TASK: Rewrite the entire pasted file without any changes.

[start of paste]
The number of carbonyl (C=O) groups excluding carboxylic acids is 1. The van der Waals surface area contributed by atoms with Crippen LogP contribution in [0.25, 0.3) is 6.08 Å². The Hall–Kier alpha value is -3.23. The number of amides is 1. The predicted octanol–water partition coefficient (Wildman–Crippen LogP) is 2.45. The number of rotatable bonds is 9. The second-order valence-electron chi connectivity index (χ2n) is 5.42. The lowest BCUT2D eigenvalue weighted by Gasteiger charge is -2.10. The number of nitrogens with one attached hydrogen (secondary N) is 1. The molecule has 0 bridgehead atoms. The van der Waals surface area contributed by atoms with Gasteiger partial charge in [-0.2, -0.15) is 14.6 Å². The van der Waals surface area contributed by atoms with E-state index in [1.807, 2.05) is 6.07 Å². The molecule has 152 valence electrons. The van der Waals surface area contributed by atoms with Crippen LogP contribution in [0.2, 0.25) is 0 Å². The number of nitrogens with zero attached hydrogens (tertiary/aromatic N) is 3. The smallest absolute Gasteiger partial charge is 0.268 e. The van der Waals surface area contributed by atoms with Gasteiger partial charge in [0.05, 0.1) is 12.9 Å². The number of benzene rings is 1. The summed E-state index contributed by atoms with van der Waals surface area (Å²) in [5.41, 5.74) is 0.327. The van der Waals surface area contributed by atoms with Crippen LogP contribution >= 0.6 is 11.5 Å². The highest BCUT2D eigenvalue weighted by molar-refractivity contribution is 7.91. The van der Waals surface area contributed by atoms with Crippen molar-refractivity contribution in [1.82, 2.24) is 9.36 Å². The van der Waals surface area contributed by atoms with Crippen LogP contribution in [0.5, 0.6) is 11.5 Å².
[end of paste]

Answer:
The number of carbonyl (C=O) groups excluding carboxylic acids is 1. The van der Waals surface area contributed by atoms with Crippen LogP contribution in [0.25, 0.3) is 6.08 Å². The Hall–Kier alpha value is -3.23. The number of amides is 1. The predicted octanol–water partition coefficient (Wildman–Crippen LogP) is 2.45. The number of rotatable bonds is 9. The second-order valence-electron chi connectivity index (χ2n) is 5.42. The lowest BCUT2D eigenvalue weighted by Gasteiger charge is -2.10. The number of nitrogens with one attached hydrogen (secondary N) is 1. The molecule has 0 bridgehead atoms. The van der Waals surface area contributed by atoms with Gasteiger partial charge in [-0.2, -0.15) is 14.6 Å². The van der Waals surface area contributed by atoms with E-state index in [1.807, 2.05) is 6.07 Å². The molecule has 152 valence electrons. The van der Waals surface area contributed by atoms with Crippen LogP contribution in [0.2, 0.25) is 0 Å². The number of nitrogens with zero attached hydrogens (tertiary/aromatic N) is 3. The smallest absolute Gasteiger partial charge is 0.268 e. The van der Waals surface area contributed by atoms with Gasteiger partial charge in [0.05, 0.1) is 12.9 Å². The number of benzene rings is 1. The summed E-state index contributed by atoms with van der Waals surface area (Å²) in [5.41, 5.74) is 0.327. The van der Waals surface area contributed by atoms with Crippen LogP contribution >= 0.6 is 11.5 Å². The highest BCUT2D eigenvalue weighted by molar-refractivity contribution is 7.91. The van der Waals surface area contributed by atoms with Crippen molar-refractivity contribution in [1.82, 2.24) is 9.36 Å². The van der Waals surface area contributed by atoms with Crippen LogP contribution in [0.5, 0.6) is 11.5 Å².